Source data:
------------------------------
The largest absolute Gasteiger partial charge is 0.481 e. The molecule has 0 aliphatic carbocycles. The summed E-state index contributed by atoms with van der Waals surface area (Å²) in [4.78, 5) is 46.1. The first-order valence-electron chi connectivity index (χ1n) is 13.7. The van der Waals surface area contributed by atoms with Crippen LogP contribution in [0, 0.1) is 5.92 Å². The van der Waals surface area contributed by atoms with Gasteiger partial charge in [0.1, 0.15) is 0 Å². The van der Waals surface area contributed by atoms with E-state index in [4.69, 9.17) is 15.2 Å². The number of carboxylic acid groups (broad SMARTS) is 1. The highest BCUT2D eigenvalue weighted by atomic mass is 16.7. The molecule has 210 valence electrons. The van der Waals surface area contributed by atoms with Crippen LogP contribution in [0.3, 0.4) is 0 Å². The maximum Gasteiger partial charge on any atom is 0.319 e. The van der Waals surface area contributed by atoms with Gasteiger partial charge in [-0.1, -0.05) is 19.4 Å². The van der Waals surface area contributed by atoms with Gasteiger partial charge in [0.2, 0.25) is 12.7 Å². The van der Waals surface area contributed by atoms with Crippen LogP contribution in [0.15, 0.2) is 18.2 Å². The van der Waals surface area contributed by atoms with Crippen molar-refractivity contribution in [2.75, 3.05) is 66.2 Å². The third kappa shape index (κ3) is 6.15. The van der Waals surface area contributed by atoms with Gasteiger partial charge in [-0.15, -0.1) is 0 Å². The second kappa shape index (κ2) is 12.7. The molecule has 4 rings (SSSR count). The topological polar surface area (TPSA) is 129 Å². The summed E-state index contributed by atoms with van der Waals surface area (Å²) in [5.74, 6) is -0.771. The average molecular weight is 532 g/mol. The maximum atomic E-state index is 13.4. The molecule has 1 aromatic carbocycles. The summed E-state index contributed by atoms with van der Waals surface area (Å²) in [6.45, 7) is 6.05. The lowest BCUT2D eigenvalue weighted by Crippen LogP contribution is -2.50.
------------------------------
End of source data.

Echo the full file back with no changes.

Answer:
The largest absolute Gasteiger partial charge is 0.481 e. The molecule has 0 aliphatic carbocycles. The summed E-state index contributed by atoms with van der Waals surface area (Å²) in [4.78, 5) is 46.1. The first-order valence-electron chi connectivity index (χ1n) is 13.7. The van der Waals surface area contributed by atoms with Crippen LogP contribution in [0, 0.1) is 5.92 Å². The van der Waals surface area contributed by atoms with Gasteiger partial charge in [0.1, 0.15) is 0 Å². The van der Waals surface area contributed by atoms with E-state index in [4.69, 9.17) is 15.2 Å². The number of carboxylic acid groups (broad SMARTS) is 1. The highest BCUT2D eigenvalue weighted by atomic mass is 16.7. The molecule has 210 valence electrons. The van der Waals surface area contributed by atoms with Crippen LogP contribution in [0.3, 0.4) is 0 Å². The maximum Gasteiger partial charge on any atom is 0.319 e. The van der Waals surface area contributed by atoms with Gasteiger partial charge in [-0.1, -0.05) is 19.4 Å². The van der Waals surface area contributed by atoms with Gasteiger partial charge in [0.2, 0.25) is 12.7 Å². The van der Waals surface area contributed by atoms with Crippen LogP contribution in [0.15, 0.2) is 18.2 Å². The van der Waals surface area contributed by atoms with Crippen molar-refractivity contribution in [2.75, 3.05) is 66.2 Å². The third kappa shape index (κ3) is 6.15. The van der Waals surface area contributed by atoms with Gasteiger partial charge in [-0.15, -0.1) is 0 Å². The second kappa shape index (κ2) is 12.7. The molecule has 4 rings (SSSR count). The topological polar surface area (TPSA) is 129 Å². The summed E-state index contributed by atoms with van der Waals surface area (Å²) in [5.74, 6) is -0.771. The average molecular weight is 532 g/mol. The maximum atomic E-state index is 13.4. The molecule has 1 aromatic carbocycles. The summed E-state index contributed by atoms with van der Waals surface area (Å²) in [6.45, 7) is 6.05. The lowest BCUT2D eigenvalue weighted by Crippen LogP contribution is -2.50.